An additional pension scheme, introduced for MEPs in 1989, was closed to new members from July 2009 and is being phased out.
Like Members of national parliaments, Members of the European Parliament receive a number of allowances that are intended to cover the expenditure they incur in the performance of their parliamentary duties.
This allowance is intended to cover expenditure in the Member State of election, such as Members’ office management costs, telephone and postal charges, and the purchase, operation and maintenance of computer and telematics equipment. The allowance is halved in the case of Members who, without due justification, do not attend half the number of plenary sittings in one parliamentary year (September to August).
The amount of this allowance in 2015 is EUR 4 320 per month.
Most meetings of the European Parliament, such as plenary sessions, committee meetings and political group meetings, take place in Brussels or Strasbourg. Upon presentation of the supporting documents, Members are reimbursed the actual cost of their travel tickets for attending such meetings, up to a maximum of the D business class (or similar) air fare, the first class rail fare or €0.50 per km for car journeys (up to a maximum of 1 000 km), plus fixed allowances based on the distance and duration of the journey to cover the other costs of travelling (such as motorway tolls, excess baggage charges and reservation fees).
Members are often required to travel within and outside the Member State in which they were elected, both in the performance of their official duties and for other purposes (for example, to attend a conference or take part in a working visit).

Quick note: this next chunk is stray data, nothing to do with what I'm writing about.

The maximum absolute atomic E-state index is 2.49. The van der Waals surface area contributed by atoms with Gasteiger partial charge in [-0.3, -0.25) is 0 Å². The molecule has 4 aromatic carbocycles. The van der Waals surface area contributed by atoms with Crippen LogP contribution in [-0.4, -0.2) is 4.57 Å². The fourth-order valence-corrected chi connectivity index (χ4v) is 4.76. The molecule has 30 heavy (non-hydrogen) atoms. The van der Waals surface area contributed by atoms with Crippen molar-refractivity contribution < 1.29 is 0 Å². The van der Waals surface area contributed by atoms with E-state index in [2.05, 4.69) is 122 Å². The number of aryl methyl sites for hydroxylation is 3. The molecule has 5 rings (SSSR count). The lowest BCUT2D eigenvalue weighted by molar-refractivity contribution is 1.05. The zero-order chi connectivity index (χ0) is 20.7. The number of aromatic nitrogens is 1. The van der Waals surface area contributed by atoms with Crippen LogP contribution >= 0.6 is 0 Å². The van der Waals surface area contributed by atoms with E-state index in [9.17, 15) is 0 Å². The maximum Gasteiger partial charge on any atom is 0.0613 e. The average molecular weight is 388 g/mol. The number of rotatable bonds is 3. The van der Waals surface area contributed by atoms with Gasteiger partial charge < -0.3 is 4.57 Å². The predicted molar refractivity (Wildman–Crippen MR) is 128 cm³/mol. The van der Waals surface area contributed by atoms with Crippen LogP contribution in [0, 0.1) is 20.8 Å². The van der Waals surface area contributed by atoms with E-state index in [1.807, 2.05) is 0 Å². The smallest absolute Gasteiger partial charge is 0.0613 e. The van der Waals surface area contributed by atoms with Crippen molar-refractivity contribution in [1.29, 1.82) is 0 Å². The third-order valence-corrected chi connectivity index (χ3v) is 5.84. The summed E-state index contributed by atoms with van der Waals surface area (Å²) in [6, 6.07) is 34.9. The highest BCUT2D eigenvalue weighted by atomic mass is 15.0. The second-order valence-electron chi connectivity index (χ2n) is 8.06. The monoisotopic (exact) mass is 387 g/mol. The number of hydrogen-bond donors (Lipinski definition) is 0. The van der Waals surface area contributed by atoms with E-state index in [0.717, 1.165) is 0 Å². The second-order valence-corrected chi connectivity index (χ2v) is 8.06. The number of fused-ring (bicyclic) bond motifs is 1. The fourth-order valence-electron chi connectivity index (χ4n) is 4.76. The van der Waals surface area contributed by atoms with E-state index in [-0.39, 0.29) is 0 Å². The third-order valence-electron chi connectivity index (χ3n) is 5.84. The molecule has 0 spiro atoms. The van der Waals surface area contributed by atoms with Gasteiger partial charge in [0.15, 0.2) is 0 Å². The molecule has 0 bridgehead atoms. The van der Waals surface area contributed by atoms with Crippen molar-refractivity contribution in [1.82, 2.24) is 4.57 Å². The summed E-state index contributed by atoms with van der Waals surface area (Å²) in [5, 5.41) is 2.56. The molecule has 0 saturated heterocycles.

For activities outside their Member State of election, Members may be reimbursed for their travel, accommodation and related expenses up to a maximum annual amount of €4 264. For activities within their Member State of election, only travel expenses are reimbursed, up to a maximum annual amount determined on a country-by-country basis.
Members of the European Parliament are free to choose their own assistants within a budget set by Parliament. The relevant terms and conditions are laid down in Chapter 5 of the Implementing Measures for the Statute for Members.
In 2016, the maximum amount made available is EUR 23 392 per MEP. MEPs do not receive this money: it is paid out partly as a salary to assistants who fulfil the requirements and have a valid contract, and partly to the relevant income tax authorities.
There are several categories of assistant.
Accredited assistants working in Brussels, Luxembourg or Strasbourg are employed directly by Parliament. MEPs may recruit three accredited assistants, or, in certain circumstances, four. At least 25% of the parliamentary assistance allowance is earmarked for accredited assistants.
Local assistants assist MEPs in the Member State in which they were elected. The contracts for those assistants are managed by approved paying agents who guarantee compliance with social security and tax rules. Local assistants can have either an employment contract or a service provider contract.
Traineeships may be offered either at Parliament or in the Member State in which the MEP concerned was elected.
Total expenditure on local assistants and trainees may not exceed 75% of the parliamentary assistance allowance. Expenditure on service providers, however, may not exceed 25% of the allowance.
More information on pay can be found here.
Comparable maximum amounts have been set for legal persons providing services and for paying agents.
Several MEPs may form a grouping to recruit one or more accredited or local assistants. They then decide among themselves how to share out the costs.
MEPs may not employ close relatives as assistants. Their assistants must not engage in any external activities that might result in a conflict of interest.
The names or corporate names of all assistants are published on Parliament’s website for the duration of their contract, unless they obtain a derogation on duly justified grounds of protection of their safety.